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Smokeless Tobacco Use Does Not Lead to Smoking

Evidence against a gateway from smokeless tobacco use to smoking. Published in Nicotine & Tobacco Research (Volume 12, pages 530-534, 2010) by Brad Rodu and Philip Cole. (UofL)

A favorite tactic of the Campaign for Tobacco-Free Kids and other anti-tobacco extremists is the gateway allegation – “tobacco use causes _____” (fill in the blank with an undesirable behavior).  For example, one of the Campaign’s pamphlets blames smoking for teenage drug and alcohol use.  Extremists rarely provide rigorous proof for such claims.  Given this, it is not surprising that they claim that smokeless tobacco use is a gateway to smoking.

In 2010 UAB epidemiologist Philip Cole and I looked at this issue in a a study published in Nicotine and Tobacco Research.  We used the National Survey on Drug Use and Health (NSDUH), which is sponsored by the federal Substance Abuse and Mental Health Services Administration. 

The NSDUH asks survey participants at what age they used cigarettes or smokeless for the first time.  Using this information, we classified participants as cigarette initiators (meaning they smoked before they used smokeless), smokeless tobacco initiators, or both; we then determined the prevalence of current smoking among these groups using established criteria.  Our analyses were restricted to white men age 18+ years (who are most likely to have used smokeless tobacco).  In addition, we looked at white boys aged 16-17 years, since the gateway claim often focuses on teenagers. 

Our study showed that the prevalence of current smoking among white men who were cigarette initiators was 35%.  In comparison, the prevalence of smoking among smokeless tobacco initiators was only 28%, a significantly lower statistic.  If the gateway effect was real, smokeless initiators would have had smoking rates similar to – or higher than – cigarette initiators.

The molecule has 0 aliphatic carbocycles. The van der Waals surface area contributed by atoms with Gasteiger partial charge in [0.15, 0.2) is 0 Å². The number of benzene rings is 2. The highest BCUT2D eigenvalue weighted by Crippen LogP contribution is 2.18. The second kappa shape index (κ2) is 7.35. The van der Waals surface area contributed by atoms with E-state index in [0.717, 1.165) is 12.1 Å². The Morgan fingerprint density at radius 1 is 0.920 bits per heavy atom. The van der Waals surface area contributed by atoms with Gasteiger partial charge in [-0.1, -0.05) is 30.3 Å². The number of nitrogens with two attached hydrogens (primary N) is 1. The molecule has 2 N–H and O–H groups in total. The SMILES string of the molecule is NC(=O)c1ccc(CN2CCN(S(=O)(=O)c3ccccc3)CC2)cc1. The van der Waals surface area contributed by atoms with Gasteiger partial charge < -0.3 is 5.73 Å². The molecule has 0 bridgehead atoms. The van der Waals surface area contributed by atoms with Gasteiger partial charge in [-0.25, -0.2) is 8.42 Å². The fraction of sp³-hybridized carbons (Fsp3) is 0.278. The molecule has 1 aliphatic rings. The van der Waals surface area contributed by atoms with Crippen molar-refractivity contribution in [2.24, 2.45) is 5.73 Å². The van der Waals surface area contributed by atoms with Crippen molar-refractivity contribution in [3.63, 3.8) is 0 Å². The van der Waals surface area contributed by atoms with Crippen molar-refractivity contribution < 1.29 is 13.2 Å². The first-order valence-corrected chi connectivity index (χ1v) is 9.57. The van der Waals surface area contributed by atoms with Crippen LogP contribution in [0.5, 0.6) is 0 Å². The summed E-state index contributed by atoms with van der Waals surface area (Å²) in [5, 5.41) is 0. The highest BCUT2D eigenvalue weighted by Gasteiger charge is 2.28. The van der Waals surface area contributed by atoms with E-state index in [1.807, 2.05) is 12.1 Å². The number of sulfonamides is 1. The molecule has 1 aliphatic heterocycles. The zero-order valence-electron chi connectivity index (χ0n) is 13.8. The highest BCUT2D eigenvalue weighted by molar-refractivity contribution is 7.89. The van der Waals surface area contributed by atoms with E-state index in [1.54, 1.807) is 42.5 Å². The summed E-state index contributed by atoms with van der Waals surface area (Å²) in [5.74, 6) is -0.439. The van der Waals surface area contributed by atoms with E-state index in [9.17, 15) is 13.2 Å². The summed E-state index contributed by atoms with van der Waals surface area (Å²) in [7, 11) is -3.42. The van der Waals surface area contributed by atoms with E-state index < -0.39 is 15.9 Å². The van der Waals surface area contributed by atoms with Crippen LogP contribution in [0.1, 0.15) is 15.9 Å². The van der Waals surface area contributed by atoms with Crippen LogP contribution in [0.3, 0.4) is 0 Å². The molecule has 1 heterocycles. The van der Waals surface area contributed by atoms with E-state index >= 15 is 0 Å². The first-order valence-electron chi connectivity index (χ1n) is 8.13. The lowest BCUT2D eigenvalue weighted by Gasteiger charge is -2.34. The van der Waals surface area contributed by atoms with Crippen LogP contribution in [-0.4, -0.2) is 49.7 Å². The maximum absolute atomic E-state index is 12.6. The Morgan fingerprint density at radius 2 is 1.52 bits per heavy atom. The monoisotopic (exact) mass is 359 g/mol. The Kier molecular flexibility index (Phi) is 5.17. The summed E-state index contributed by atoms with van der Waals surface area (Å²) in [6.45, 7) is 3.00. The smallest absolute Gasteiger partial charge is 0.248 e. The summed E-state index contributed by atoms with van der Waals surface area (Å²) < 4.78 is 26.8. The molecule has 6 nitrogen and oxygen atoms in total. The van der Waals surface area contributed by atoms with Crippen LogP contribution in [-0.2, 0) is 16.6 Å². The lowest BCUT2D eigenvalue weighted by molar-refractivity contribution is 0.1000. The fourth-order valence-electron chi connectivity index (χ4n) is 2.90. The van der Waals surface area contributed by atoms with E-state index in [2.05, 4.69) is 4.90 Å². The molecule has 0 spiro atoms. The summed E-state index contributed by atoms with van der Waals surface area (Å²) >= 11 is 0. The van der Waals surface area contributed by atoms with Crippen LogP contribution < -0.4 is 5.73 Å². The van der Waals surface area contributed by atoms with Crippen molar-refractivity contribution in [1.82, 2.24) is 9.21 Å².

The results for boys were even more impressive.  Current smoking among cigarette initiators was 43%, but only 18% of smokeless tobacco initiators smoked.  This means that boys who had started with smokeless tobacco were less than half as likely to be smoking at the time of the survey.

A few published studies have looked at the gateway issue in the U.S.  In 2003, Tomar claimed that teenage boys who used smokeless were 3.5 times more likely to become smokers than nonusers of tobacco.  However, a subsequent re-analysis  of Tomar’s data found that he hadn’t considered other well-known predictors of teenage smoking, such as low grades, smoking by a family member or other risky behaviors.  After including these factors, smokeless tobacco use was a non-significant risk factor.  Another study, by Timberlake and colleagues, found “no evidence for an increased risk of smoking among the [smokeless tobacco] users.”

Anti-tobacco extremists will continue to claim that smokeless tobacco leads to smoking.  However, as we conclude in our paper, our results do “not support the hypothesis that [smokeless tobacco] use is a gateway to smoking among American white males of any age, including teenagers. In fact, there is evidence that, compared with cigarette initia­tors, [smokeless tobacco] initiators are significantly less likely to smoke, which suggests that [smokeless tobacco] may play a protective role.”

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